Earlier studies have applied this framework to North Atlantic hydrographic sections (Wunsch 1984; Roemmich and Wunsch 1985; Rintoul and Wunsch 1991; M98), including several of the WOCE sections used in this study (G99). However, none of these studies has applied a priori heat and freshwater fluxes at the air–sea interface of the North Atlantic. Instead, heat conservation is not enforced in outcropping layers, and the mass loss associated with EP is treated as an unknown. Although these models' net heat transport divergences are consistent with integrated heat fluxes (Ganachaud and Wunsch 2000), it is not clear if individual layer budgets are consistent. The freshwater fluxes inferred by these models are not consistent with the integrated EP loss of O(0.5 Sv) (11°S–24°N; G99), but this too can be enforced in the layer budgets. In addition to missing available information on the direct input of heat and freshwater, these inversions must solve for the diapycnal advective transport A as an unknown to lowest order. They do not use (5) to divide A into two components, the unknown interior mixing and the estimable air–sea density transformation Fρ. In the North Atlantic, Fρ reaches ∼30 Sv (Sv ≡ 106 m3 s−1), converges water into subtropical and subpolar mode water densities and plays a dominant role in closing the upper limb of the overturning circulation (Schmitt et al. 1989; Speer and Tziperman 1990; Speer 1997; Marsh 2000). Although air–sea flux products contain errors due to bulk parameterization and sampling biases, the gyre-scale structure of Fρ is robust to lowest order in the North Atlantic. Out model calculates explicit layer by layer adjustments to account for errors, thus producing a set of adjusted heat and freshwater fluxes consistent with continuity and hydrography.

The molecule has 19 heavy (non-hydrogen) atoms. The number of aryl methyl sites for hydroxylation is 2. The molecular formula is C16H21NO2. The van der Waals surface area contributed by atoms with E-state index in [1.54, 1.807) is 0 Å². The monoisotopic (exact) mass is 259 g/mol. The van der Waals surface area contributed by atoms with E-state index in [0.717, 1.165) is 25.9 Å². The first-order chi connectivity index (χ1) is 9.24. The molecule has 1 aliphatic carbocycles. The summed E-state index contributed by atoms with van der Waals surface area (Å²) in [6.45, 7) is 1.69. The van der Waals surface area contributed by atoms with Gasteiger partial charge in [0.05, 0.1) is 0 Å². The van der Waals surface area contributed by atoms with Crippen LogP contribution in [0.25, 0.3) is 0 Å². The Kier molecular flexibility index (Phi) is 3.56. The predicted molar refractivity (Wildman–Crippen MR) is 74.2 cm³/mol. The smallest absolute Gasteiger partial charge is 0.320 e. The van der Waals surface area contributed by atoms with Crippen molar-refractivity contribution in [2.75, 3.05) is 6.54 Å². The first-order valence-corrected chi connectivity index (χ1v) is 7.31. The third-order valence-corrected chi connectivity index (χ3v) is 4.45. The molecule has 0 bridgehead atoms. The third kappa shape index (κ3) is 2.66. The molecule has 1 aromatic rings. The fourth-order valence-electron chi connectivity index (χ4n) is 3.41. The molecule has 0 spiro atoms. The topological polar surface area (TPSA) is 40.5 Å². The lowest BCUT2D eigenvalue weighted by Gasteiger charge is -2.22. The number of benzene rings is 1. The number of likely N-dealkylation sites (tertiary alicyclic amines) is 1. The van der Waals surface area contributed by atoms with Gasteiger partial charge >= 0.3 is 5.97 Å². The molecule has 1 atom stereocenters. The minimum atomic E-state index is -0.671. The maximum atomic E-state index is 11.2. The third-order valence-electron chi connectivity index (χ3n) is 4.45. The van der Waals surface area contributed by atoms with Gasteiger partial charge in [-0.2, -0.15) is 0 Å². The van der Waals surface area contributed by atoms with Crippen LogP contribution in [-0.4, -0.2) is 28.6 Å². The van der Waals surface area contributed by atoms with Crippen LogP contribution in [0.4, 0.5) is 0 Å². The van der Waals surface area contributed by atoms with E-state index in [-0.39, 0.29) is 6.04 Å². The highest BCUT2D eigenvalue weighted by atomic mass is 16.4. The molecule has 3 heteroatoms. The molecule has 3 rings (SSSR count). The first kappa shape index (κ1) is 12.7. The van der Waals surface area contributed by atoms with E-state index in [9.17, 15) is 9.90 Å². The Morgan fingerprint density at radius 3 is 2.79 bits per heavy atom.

Neglecting air–sea transformation is problematical where many layers outcrop, for example, in the subpolar Atlantic where cooling produces subpolar mode water and, at the extreme end of SPMW, Labrador Sea Water (McCartney and Talley 1982, 1984), which is exported southward at upper NADW densities. The box models of M98 and G99 circumvent this issue in the North Atlantic by choosing a nominal 48°N section as their northernmost boundary. However, in the absence of information north of 48°N, the overturning (and associated properties such as heat transport) becomes a stronger function of the prior thermal wind reference level and transport error bars are magnified (see section 3b). The best estimates of absolute transports must be based upon an integration of divergences from a well-constrained boundary, for example, the bathymetric choke point of the GIS ridges where extensive current observations (Ross 1984; Saunders 1990; Østerhus et al. 1999; Hansen et al. 1999; Girton et al. 2001; Price et al. 2001) constrain exchanges with the GIN Seas and Arctic Ocean (cf. Mauritzen 1996).